Look at big companies now and the breath-taking bonuses paid to those at the top. Look at the ploy they are in, unabashedly called buyback.
They keep buying back shares that are standing in their way until their own climb in value. The more they buy, the higher the rise, until the company becomes, more or less, theirs to do what they will. Companies make profits, as is their raison d'être and their wont to do.
And profits are bigger too and at the last look, in Britain for example, company profits are split 60:40 and guess which one gets to shareholders and which gets ploughed back into the company.
Gore Vidal, in his review of ‘Atlas Shrugged’ and objectivism, said it was ‘almost perfect in its immorality’.
A healthy company is one that lets its shareholders grow rich very quickly and becomes a rich man’s casino.
What has happened to old fashioned virtues like customer service, product value, apple pie and growing together?
Try calling customer service now and you’ll be in touch with someone named Wilfred talking to you from India. When was the last time you saw your bank manager?
I tried to write an email to the telephone company that I subscribe to last month, but the email address that responded to my initial complaint was a noreply address.
I tried looking for the telephone number of the head of customer service, but there was no such number: the only avenue for misgivings is a general phone number that gives you, on average, five minutes of waiting time before you get to a recording that tells you to press 1, or 2 or 3.
And I live in a Western metropolis, not in some backwaters of Puntland in politically challenged Somalia. Public ownership is of course the public taboo now, even if it has a better chance of success in some areas.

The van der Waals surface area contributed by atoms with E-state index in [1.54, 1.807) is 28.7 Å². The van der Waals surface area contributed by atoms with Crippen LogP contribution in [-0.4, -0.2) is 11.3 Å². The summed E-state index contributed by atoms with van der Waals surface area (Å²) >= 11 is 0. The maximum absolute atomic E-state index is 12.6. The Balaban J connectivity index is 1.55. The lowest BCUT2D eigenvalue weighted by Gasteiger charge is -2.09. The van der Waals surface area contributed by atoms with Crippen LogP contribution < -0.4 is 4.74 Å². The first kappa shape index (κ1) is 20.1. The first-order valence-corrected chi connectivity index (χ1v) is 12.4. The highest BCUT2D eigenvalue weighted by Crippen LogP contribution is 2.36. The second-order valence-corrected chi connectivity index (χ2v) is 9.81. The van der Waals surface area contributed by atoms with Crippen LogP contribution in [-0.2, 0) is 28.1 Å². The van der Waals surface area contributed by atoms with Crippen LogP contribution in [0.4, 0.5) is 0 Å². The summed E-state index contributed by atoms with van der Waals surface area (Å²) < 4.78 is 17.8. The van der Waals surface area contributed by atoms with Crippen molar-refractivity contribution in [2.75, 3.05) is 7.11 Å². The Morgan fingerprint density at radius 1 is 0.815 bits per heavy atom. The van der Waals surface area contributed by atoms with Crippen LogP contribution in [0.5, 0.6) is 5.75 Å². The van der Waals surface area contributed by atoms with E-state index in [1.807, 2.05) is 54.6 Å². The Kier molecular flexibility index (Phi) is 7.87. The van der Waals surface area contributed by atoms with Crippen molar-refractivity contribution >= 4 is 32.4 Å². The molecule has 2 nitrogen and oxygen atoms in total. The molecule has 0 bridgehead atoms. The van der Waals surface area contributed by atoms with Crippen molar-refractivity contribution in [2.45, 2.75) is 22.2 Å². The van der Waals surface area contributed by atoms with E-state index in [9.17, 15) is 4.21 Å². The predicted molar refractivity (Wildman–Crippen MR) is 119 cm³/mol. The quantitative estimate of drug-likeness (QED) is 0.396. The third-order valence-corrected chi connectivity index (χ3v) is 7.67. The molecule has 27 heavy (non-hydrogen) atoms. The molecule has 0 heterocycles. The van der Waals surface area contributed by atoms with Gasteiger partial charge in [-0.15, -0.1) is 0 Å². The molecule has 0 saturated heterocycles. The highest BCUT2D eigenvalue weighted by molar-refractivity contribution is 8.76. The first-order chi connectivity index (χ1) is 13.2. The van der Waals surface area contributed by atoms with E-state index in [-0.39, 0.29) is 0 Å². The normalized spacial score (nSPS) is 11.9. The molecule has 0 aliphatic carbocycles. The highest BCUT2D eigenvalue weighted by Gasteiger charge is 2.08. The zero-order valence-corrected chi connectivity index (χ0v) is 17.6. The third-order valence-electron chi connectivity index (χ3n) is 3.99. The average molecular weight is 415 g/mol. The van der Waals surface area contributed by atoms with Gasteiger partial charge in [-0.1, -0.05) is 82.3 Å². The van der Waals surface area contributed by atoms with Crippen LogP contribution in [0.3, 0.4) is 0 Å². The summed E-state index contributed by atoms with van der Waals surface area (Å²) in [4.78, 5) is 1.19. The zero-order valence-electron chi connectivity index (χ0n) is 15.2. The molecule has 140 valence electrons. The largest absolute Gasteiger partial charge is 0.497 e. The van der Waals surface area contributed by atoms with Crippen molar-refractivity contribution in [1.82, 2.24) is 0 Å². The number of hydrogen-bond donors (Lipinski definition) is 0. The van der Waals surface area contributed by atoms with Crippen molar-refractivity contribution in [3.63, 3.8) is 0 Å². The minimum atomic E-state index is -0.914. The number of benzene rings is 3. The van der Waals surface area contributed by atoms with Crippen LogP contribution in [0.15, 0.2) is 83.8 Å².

In Britain, where a previous government had made a holy mess of railway privatisation, the talk is still of private profits and private capital.
The cost of rail travel has gone up and up. For many destinations it is even cheaper now to fly. Why are trains doing so badly?
It’s profits, that’s why, shareholders and bonuses too. So who pays?
You don’t need a degree in rocket science to grapple with that one, do you? The health service of Britain was once the envy of the world.
Now it is in a moribund state, with the emergency services in many major hospitals in London now facing closure or have shut down already.
The once thriving and working health service is now the playground of highly paid managers and parking space in hospitals, often needed by grieving families, cost more for the day than cuban cigars. Freedom, hard work, individualism — what an explosive mixture.
We are besotted by them all. We are now into worshipping ideas without examining their value. Just over half a century ago critics had a good day laughing at a novel written by an obscure woman named Ayn Rand.
The novel was Atlas Shrugged, wherein she worked out the theme of her philosophy of Objectivism. If you are looking for the virtues of all-grabbing selfishness, just deserts for those who are too weak to make life work for them somehow, and the evils of altruism and welfare, you don’t have to look far.
This one book has it all. But Rand had her own adulators. They met at her apartment and read extracts from her book and discussed issues and railed against what was wrong with society.
Among her acolytes was a young economist named Alan Greenspan. You’ve probably heard that name from somewhere. But if you wonder how the world has turned in on itself and why selfishness has become the rule of the day and money-grabbing is no longer a moral issue, that’s because Randyism, although shunned at birth, is now the light shining from the tower.
It was the guiding philosophy for people like Mitt Romney, once a presidential aspirant, a firm holder of what is now (and always has been) the core of American conservatism. Heroic individuals making money that is reckoned to be as long as telephone numbers, a pathological disdain of welfarism and hatred of public health as a public policy.
Gore Vidal, in his review of Atlas Shrugged and objectivism said it was “almost perfect in its immorality”. Yet this book is now outselling many other titles in those United States of America and is influencing the thinking of many who shape American policy.
You ever wondered where those selfish ideas that underpin those trade treaties came from? Well, you don’t have to look far either, just set your mind back to a thick, silly tome published just over fifty years ago that urged man not to be shackled by some spurious obligations to society but just live life as an end in itself for nothing will serve him better than “his own own rational self interest”.